Since you are open to the idea of buying a slightly used Steinway you have a lot of options. Since you also want a warranty, you will have to buy from an established retailer.

The special event sales are designed to create as much pressure as possible. Buy right now or miss out on the deal of a lifetime. Many people find that the pianos that must be bought now or the deal is lost are magically still available after the "special" event. Since you are looking at a very expensive, hand made piano which also varies widely in performance, the worst thing you can do is feel like you have to make a snap decision based on the deal. That is a good way to end up with a piano you regret having been sold.

A lot of the special event sales are also populated by hired gun sales sharks who only sell at these special events. They are experts at closing hard and fast and they have no interest in you once the sale is over. They have one shot at getting your money and so they go all out. If you like playing this game, you actually can negotiate a good deal since they only have the one shot. But, as soon as you start playing their game, you have lost focus on whether or not the piano is what you want and it is all about the deal.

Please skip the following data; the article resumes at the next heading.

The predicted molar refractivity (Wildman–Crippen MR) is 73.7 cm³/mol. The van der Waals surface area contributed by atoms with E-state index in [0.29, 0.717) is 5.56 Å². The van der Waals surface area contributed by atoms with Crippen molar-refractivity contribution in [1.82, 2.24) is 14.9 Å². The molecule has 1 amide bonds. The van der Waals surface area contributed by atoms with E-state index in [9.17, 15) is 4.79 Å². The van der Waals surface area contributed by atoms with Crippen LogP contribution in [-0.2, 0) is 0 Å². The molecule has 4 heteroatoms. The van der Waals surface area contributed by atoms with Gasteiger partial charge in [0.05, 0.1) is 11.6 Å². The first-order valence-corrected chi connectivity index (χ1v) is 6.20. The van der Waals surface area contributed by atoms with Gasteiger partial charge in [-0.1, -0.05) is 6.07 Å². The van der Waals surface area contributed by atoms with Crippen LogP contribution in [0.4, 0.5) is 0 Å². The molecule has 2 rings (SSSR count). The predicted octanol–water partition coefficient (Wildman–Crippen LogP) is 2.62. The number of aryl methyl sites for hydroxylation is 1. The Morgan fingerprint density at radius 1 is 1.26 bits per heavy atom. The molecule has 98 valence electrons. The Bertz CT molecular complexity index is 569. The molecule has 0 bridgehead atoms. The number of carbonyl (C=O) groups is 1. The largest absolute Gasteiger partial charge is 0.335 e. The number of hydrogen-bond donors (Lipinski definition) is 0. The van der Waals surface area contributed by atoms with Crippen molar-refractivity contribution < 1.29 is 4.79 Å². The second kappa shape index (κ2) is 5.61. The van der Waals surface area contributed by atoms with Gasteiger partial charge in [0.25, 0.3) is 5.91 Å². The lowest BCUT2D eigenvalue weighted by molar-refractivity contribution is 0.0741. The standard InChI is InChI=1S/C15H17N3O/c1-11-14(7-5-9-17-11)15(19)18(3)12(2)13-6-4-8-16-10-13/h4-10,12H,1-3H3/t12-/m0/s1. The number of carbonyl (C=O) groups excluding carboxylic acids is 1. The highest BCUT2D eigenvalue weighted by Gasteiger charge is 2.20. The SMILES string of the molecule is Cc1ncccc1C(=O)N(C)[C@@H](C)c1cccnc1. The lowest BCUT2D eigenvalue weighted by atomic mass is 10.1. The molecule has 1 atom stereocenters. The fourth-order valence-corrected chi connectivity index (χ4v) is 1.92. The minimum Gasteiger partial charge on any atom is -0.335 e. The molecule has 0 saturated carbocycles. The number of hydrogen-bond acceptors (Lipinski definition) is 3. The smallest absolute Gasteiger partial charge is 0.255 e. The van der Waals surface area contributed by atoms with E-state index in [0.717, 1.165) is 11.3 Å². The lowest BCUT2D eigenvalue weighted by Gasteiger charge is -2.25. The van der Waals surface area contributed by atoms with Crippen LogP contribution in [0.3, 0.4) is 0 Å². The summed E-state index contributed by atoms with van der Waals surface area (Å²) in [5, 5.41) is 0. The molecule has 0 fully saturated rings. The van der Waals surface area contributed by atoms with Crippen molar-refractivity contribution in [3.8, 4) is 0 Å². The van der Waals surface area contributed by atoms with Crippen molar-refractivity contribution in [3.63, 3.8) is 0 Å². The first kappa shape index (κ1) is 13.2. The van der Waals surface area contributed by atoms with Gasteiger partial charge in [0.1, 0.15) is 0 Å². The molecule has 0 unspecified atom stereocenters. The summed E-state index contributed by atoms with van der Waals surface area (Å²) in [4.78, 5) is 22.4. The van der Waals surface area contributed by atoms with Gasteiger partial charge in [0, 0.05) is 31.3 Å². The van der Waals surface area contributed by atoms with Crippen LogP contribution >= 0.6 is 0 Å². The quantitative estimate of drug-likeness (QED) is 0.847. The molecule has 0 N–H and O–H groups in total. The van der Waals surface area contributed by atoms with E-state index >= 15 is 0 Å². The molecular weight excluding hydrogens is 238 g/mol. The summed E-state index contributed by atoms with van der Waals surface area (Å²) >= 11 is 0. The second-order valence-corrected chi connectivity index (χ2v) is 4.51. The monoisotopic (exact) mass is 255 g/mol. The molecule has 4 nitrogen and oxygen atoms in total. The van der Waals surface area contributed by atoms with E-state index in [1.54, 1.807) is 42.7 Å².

Take your time. Go to the Steinway dealer. Go to other dealers. Play lots of Steinway Bs. Pick the one you like the best that fits your budget that also has the service/warranty you like. The service/warranty is only as good as the store that offers it since Steinway's warranty is non transferable.